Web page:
The world's largest PC seller Lenovo was, until a few weeks ago, a willing player in the ad-injection ecosystem.
The company was caught installing laptops with the adware program Superfish, software which injects ads into web pages, such as Google's search results, without consent. Superfish also served pop-up windows, according to a Lenovo forum moderator.
Lenovo, in a statement, said it stopped pre-loading the Superfish software in January. Still, this week security experts said it had opened up the possibility users could have their secure data hacked.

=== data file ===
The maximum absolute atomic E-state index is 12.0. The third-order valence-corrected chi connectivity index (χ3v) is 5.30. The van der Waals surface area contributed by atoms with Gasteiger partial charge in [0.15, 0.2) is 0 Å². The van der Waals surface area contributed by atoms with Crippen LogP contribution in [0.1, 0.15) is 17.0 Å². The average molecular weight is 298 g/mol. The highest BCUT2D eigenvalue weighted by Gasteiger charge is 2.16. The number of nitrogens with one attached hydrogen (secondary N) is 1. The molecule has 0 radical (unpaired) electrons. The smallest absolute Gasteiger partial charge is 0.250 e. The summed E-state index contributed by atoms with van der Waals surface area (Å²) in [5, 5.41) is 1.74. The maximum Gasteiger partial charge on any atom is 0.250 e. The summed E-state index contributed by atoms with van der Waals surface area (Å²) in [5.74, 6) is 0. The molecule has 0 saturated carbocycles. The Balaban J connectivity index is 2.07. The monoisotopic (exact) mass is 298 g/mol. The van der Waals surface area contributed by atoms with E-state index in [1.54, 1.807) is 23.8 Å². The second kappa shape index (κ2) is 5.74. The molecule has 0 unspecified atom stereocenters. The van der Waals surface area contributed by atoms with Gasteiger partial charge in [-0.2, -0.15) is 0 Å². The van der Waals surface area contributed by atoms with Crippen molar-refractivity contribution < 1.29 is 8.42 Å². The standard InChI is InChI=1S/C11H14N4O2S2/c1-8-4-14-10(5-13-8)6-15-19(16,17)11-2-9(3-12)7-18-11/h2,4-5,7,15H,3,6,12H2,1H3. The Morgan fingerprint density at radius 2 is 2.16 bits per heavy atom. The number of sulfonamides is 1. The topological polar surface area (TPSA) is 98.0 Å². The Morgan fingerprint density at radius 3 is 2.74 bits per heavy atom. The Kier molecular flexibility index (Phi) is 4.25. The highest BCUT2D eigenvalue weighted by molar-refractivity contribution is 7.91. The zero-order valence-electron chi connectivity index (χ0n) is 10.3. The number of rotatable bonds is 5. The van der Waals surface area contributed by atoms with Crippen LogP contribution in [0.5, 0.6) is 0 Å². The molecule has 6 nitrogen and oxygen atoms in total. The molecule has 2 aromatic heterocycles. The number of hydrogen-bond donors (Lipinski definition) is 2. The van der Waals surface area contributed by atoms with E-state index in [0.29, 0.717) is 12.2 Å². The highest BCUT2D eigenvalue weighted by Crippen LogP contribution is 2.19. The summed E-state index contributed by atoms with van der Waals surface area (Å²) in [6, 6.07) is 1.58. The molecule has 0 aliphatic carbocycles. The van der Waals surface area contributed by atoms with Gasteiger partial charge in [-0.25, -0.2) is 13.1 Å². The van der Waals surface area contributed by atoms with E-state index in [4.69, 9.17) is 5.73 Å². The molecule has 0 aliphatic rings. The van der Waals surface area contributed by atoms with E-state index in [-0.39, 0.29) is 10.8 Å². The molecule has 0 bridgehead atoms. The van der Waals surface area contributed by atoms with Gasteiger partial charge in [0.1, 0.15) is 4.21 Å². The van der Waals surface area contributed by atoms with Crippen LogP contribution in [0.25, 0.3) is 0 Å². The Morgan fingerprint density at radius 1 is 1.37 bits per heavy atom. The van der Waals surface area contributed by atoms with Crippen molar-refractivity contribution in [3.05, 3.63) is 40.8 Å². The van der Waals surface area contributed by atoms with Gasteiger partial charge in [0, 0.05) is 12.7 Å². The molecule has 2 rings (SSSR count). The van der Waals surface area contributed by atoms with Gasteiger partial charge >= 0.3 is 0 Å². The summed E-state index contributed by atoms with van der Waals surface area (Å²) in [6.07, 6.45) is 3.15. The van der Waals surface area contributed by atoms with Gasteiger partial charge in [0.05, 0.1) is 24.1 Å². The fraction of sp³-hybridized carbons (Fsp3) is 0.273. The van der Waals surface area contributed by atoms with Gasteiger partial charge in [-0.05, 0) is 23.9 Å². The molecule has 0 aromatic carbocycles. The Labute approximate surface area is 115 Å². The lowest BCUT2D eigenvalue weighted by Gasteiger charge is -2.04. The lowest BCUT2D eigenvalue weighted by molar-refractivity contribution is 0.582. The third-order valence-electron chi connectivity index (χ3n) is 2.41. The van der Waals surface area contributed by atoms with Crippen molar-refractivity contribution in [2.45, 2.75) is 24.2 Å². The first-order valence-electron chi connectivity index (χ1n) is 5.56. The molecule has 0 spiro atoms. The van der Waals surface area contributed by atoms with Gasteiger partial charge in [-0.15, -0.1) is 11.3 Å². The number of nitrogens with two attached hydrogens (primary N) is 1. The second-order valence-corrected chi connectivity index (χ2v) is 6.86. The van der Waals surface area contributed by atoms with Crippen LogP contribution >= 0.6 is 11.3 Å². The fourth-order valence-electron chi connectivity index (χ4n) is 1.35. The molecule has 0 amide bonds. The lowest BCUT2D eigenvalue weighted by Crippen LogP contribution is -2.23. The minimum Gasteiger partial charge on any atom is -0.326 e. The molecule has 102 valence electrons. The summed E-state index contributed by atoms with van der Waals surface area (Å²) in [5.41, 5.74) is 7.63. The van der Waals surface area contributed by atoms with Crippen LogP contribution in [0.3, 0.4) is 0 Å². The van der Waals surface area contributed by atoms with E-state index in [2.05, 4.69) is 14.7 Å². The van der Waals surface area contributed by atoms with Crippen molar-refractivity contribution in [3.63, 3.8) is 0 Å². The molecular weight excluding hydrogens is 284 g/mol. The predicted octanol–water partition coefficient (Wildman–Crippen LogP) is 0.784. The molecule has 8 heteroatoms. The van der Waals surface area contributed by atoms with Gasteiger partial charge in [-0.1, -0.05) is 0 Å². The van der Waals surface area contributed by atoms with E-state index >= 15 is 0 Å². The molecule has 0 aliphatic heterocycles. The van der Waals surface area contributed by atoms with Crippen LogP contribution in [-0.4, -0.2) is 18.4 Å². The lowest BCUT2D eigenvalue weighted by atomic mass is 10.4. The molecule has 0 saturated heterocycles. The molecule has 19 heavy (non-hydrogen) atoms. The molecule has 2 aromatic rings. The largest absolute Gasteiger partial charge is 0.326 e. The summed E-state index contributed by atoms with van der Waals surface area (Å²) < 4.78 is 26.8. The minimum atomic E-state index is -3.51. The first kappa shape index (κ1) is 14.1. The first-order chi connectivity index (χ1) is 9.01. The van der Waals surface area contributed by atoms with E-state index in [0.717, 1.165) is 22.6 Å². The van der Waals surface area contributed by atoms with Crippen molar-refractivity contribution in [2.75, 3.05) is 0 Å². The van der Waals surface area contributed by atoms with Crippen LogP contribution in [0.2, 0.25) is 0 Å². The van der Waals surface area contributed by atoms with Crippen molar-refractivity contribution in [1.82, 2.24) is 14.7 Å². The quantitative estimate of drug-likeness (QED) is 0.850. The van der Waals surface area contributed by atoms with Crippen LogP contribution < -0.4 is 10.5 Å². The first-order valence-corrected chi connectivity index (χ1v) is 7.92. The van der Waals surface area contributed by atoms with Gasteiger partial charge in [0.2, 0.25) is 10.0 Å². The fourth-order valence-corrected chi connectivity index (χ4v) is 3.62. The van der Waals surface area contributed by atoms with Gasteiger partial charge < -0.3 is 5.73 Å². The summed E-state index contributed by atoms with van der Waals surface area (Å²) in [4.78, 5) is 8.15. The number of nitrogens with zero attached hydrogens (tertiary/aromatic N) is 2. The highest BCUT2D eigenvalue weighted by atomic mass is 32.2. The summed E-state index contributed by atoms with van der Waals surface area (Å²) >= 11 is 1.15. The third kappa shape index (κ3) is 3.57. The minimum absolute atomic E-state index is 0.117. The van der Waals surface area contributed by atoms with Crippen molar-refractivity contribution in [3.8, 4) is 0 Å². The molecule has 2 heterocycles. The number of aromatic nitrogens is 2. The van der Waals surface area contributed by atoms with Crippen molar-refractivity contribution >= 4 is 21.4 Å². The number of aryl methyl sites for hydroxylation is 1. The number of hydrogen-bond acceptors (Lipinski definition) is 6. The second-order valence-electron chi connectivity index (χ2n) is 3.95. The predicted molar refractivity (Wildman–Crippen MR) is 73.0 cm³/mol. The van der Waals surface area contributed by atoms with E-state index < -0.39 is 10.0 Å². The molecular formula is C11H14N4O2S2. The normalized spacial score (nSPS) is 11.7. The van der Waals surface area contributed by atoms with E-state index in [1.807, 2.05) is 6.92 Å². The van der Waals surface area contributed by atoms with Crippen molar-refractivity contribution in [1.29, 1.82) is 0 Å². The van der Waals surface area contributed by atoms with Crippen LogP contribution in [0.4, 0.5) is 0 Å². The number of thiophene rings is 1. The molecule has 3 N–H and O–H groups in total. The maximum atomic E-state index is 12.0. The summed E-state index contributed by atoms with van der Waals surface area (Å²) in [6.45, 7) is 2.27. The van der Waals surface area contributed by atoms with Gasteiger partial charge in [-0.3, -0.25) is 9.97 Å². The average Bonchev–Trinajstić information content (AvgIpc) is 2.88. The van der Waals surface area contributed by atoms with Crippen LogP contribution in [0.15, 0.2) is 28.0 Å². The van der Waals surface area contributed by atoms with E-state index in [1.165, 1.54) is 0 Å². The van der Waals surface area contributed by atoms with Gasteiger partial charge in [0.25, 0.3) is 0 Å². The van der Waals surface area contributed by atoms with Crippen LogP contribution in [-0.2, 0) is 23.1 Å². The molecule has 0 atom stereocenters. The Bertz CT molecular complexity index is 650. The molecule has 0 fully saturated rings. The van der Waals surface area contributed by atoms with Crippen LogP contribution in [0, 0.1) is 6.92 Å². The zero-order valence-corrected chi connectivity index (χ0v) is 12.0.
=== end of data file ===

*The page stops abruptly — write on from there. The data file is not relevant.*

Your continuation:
"We have thoroughly investigated this technology and do not find any evidence to substantiate security concerns," the company wrote in a statement on Thursday. "But we know that users reacted to this issue with concern, and so we have taken direct action to stop shipping any products with this software." Several hours later, the company posted instructions on how to remove the application on its Twitter account.
Representatives from Lenovo did not immediately return a request for comment. Last quarter, the company shipped more than 16 million PCs, claiming 19% of the global market, according to Gartner.
Ad Age last year detailed the advertising industry's' ad injection problem:
Contributing: Mark Bergen